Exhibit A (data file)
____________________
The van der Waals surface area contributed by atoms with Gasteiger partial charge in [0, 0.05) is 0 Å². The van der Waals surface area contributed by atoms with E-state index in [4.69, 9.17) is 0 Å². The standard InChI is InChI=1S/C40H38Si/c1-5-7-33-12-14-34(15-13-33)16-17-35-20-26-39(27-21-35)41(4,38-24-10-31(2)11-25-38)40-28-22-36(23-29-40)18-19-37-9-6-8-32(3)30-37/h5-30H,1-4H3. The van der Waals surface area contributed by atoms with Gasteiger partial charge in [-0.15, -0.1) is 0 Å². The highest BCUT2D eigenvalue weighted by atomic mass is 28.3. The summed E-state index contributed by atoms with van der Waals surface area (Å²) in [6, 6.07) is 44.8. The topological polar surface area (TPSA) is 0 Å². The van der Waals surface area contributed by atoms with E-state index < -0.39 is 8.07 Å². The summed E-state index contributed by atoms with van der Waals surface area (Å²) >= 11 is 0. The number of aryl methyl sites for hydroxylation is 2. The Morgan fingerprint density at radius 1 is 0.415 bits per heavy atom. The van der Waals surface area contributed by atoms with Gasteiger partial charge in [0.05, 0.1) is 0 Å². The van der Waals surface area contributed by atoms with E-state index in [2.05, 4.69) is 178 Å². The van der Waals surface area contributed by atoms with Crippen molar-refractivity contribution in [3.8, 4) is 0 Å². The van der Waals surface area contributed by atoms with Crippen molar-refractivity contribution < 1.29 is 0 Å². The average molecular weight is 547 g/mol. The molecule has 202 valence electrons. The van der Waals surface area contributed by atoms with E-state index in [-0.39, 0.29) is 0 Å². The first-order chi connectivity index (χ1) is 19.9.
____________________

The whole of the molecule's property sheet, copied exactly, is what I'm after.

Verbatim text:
The van der Waals surface area contributed by atoms with Gasteiger partial charge in [0, 0.05) is 0 Å². The van der Waals surface area contributed by atoms with E-state index in [4.69, 9.17) is 0 Å². The standard InChI is InChI=1S/C40H38Si/c1-5-7-33-12-14-34(15-13-33)16-17-35-20-26-39(27-21-35)41(4,38-24-10-31(2)11-25-38)40-28-22-36(23-29-40)18-19-37-9-6-8-32(3)30-37/h5-30H,1-4H3. The van der Waals surface area contributed by atoms with Gasteiger partial charge in [-0.15, -0.1) is 0 Å². The highest BCUT2D eigenvalue weighted by atomic mass is 28.3. The summed E-state index contributed by atoms with van der Waals surface area (Å²) in [6, 6.07) is 44.8. The topological polar surface area (TPSA) is 0 Å². The van der Waals surface area contributed by atoms with E-state index < -0.39 is 8.07 Å². The summed E-state index contributed by atoms with van der Waals surface area (Å²) >= 11 is 0. The number of aryl methyl sites for hydroxylation is 2. The Morgan fingerprint density at radius 1 is 0.415 bits per heavy atom. The van der Waals surface area contributed by atoms with Gasteiger partial charge in [0.05, 0.1) is 0 Å². The van der Waals surface area contributed by atoms with E-state index in [2.05, 4.69) is 178 Å². The van der Waals surface area contributed by atoms with Crippen molar-refractivity contribution in [3.8, 4) is 0 Å². The van der Waals surface area contributed by atoms with Crippen molar-refractivity contribution < 1.29 is 0 Å². The average molecular weight is 547 g/mol. The molecule has 202 valence electrons. The van der Waals surface area contributed by atoms with E-state index in [-0.39, 0.29) is 0 Å². The first-order chi connectivity index (χ1) is 19.9.